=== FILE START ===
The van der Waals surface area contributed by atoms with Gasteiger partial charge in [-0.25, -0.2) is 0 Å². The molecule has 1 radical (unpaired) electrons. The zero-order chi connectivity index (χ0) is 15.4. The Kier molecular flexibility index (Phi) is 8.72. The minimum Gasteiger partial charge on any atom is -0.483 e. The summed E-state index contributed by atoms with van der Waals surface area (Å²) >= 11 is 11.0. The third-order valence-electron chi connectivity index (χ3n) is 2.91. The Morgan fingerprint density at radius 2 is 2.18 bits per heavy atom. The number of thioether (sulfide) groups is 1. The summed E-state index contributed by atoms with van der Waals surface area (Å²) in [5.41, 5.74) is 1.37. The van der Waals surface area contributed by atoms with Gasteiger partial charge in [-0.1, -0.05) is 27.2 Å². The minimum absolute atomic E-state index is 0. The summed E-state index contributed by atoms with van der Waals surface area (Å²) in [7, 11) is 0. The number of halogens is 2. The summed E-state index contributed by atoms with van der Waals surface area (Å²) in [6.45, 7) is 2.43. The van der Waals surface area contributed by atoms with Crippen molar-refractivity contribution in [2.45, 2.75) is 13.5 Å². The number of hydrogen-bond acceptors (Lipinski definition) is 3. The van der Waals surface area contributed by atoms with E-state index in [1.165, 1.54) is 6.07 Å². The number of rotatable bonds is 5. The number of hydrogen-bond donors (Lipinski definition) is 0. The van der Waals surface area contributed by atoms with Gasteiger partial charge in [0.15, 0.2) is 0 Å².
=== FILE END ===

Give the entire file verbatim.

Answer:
The van der Waals surface area contributed by atoms with Gasteiger partial charge in [-0.25, -0.2) is 0 Å². The molecule has 1 radical (unpaired) electrons. The zero-order chi connectivity index (χ0) is 15.4. The Kier molecular flexibility index (Phi) is 8.72. The minimum Gasteiger partial charge on any atom is -0.483 e. The summed E-state index contributed by atoms with van der Waals surface area (Å²) >= 11 is 11.0. The third-order valence-electron chi connectivity index (χ3n) is 2.91. The Morgan fingerprint density at radius 2 is 2.18 bits per heavy atom. The number of thioether (sulfide) groups is 1. The summed E-state index contributed by atoms with van der Waals surface area (Å²) in [5.41, 5.74) is 1.37. The van der Waals surface area contributed by atoms with Gasteiger partial charge in [-0.1, -0.05) is 27.2 Å². The minimum absolute atomic E-state index is 0. The summed E-state index contributed by atoms with van der Waals surface area (Å²) in [7, 11) is 0. The number of halogens is 2. The summed E-state index contributed by atoms with van der Waals surface area (Å²) in [6.45, 7) is 2.43. The van der Waals surface area contributed by atoms with Crippen molar-refractivity contribution in [2.45, 2.75) is 13.5 Å². The number of hydrogen-bond acceptors (Lipinski definition) is 3. The van der Waals surface area contributed by atoms with E-state index in [1.165, 1.54) is 6.07 Å². The number of rotatable bonds is 5. The number of hydrogen-bond donors (Lipinski definition) is 0. The van der Waals surface area contributed by atoms with Gasteiger partial charge in [0.15, 0.2) is 0 Å².